Cheap Strips Worth 50 Cents Can Detect Cancer and Malaria From Home
Feeling sick? Go to the doctor. Get a quick check up. Sounds simple, right? Don’t be so sure. Doctors and medical services aren’t always available quickly and conveniently especially in third world countries and remote areas. In such cases, there are chances that your condition might get worse if not immediately diagnosed. Cheap home testing kits are hence becoming essential and are in huge demand in the market.
50 cent strips from Ohio State University can detect cancer and malaria from your home
The US is among those countries where extensive research and development is being carried out to develop inexpensive and quick ways to diagnose diseases. The US has only very recently come up with one such method; paper strips that can help in the detection of diseases like cancer and malaria. This seems pretty convenient.
The concept is simple, rather than going to specialized labs for blood tests etc, these paper strips will ease the extensive process. You just have to place a drop of blood on the strip and mail it to any laboratory that will carry out the test. The laboratory will contact you if the results are positive and arrange an appointment; otherwise you have nothing to fear.
The Chemist Abraham Badu Tawiah from Ohio State University is behind this simple yet amazing idea. He said, "We want to empower people. If you care at all about your health and you have reason to worry about a condition, then you don’t want to wait until you get sick to go to the hospital. You could test yourself as often as you want."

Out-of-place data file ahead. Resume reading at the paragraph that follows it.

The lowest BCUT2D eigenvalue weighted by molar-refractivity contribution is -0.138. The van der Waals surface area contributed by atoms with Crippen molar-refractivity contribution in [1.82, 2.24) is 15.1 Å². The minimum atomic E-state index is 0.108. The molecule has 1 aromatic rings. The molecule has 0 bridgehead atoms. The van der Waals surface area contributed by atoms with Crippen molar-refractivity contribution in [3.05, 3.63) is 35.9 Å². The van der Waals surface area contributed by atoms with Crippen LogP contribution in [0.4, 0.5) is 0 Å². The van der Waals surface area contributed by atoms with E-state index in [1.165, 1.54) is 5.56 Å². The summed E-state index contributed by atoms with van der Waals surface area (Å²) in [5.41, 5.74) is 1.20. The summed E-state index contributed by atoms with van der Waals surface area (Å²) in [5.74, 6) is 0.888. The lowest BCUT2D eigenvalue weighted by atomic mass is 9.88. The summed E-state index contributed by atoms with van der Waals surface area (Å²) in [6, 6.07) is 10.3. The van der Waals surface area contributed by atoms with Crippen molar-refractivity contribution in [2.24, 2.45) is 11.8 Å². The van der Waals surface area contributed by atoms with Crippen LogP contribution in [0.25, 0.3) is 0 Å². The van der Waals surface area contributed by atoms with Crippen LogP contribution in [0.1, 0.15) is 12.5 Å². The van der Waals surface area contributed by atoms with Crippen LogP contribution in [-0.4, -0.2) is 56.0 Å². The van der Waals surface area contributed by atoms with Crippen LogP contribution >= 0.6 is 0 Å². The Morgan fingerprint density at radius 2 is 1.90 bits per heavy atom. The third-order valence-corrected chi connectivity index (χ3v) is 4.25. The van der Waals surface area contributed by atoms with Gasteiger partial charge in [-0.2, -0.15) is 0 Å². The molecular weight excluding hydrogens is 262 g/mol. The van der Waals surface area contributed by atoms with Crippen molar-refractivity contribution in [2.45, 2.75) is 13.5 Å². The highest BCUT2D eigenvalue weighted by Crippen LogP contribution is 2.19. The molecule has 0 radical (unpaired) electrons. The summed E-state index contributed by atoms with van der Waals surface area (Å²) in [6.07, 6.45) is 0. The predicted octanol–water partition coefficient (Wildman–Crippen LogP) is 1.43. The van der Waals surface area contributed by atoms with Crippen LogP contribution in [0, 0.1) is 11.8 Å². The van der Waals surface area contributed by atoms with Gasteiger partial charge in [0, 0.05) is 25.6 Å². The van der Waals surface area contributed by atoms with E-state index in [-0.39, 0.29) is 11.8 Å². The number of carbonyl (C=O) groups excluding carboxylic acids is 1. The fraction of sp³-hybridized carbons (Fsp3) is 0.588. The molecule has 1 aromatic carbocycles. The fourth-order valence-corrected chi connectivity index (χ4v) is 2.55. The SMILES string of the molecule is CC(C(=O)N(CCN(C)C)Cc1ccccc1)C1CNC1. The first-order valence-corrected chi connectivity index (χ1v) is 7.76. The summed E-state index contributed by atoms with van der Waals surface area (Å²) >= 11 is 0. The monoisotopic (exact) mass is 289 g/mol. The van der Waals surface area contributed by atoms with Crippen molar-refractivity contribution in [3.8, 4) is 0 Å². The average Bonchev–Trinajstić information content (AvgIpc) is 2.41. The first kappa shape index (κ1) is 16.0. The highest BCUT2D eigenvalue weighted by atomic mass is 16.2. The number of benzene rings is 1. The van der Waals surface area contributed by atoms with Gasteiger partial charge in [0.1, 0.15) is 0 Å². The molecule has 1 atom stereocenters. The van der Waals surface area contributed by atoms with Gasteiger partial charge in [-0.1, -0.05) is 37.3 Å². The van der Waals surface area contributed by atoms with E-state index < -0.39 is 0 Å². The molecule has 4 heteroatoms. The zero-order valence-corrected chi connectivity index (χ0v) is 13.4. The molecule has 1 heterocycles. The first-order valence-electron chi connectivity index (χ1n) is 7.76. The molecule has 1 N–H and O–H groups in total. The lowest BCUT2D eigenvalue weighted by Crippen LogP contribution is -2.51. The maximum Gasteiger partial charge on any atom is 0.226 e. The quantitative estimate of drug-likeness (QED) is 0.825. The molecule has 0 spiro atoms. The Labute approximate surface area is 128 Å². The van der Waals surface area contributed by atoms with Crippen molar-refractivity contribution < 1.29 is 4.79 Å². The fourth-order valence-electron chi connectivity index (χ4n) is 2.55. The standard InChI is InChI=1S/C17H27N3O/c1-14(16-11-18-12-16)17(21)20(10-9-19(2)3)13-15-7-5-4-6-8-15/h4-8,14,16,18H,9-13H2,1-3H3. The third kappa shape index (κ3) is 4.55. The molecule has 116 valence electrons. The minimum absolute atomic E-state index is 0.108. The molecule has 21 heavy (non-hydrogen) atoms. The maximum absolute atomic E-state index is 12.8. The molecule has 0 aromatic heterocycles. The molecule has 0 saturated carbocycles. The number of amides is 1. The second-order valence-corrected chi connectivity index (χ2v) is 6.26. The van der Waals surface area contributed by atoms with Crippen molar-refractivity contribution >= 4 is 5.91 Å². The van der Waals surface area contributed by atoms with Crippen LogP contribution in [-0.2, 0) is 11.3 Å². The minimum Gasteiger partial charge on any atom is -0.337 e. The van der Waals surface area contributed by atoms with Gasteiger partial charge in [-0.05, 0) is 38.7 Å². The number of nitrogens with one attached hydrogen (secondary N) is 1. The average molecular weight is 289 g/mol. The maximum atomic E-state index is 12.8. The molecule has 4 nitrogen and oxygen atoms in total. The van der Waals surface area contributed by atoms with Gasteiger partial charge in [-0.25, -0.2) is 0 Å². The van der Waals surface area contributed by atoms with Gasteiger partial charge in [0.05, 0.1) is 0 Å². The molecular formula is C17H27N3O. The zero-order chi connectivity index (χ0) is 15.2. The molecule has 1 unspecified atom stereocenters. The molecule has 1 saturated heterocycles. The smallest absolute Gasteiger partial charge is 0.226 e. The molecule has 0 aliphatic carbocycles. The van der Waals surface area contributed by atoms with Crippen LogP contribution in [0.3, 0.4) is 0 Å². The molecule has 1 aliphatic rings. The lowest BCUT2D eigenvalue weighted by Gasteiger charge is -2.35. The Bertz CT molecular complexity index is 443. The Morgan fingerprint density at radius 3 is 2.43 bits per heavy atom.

The idea was at first only for testing malaria, but later Badu Taiwah claimed that the strips can work for any disease for which the body is able to produce antibodies. Ovarian cancer and cancer of the large intestine are among these diseases.
Each strip is approximately the size of a small postage stamp. These tiny sheets are made from sheets of white paper, joined by adhesive tape and run through an inkjet printer. The strips are hence covered in wax ink that helps in the creation of small channels that are able to store the blood sample effectively.
It just doesn’t end here. Ionic probes present in the paper carrying a positive charge allow mass spectrometer readings. These probes also help protect the sample from light, changes in temperature and humidity. These probes aren’t simple probes. They are specially designed for tagging specific antibodies that carry signs of the disease. The probes can ensure that the sample remains ‘healthy’ for about 30 days. The team is currently working to making the tests more advanced by increasing sensitivity. This would allow the usage of urine and saliva instead of blood.
Will these strips make a difference and when will we get our hands on these strips?
Badu Taiwah has claimed that this is an extremely valuable element for medical care and can be of huge benefit to those for whom medical care isn’t always accessible. The low cost of the strips can be beneficial to both developed and developing countries. The current price of the strips is only 50 US cents but is expected to go down further as soon as mass production starts.
The researchers have been successful in using the strips for detection of both ovarian cancer and malaria. Their current intentions are to license the technology to a medical diagnostics company so that they can carry out clinical tests within 3 years.
These strips may be new, but one can easily see that there is huge potential in this technology. Who knows that this could be another medical breakthrough that makes the lives of people easier?
The findings can be found in the Journal of the American Society.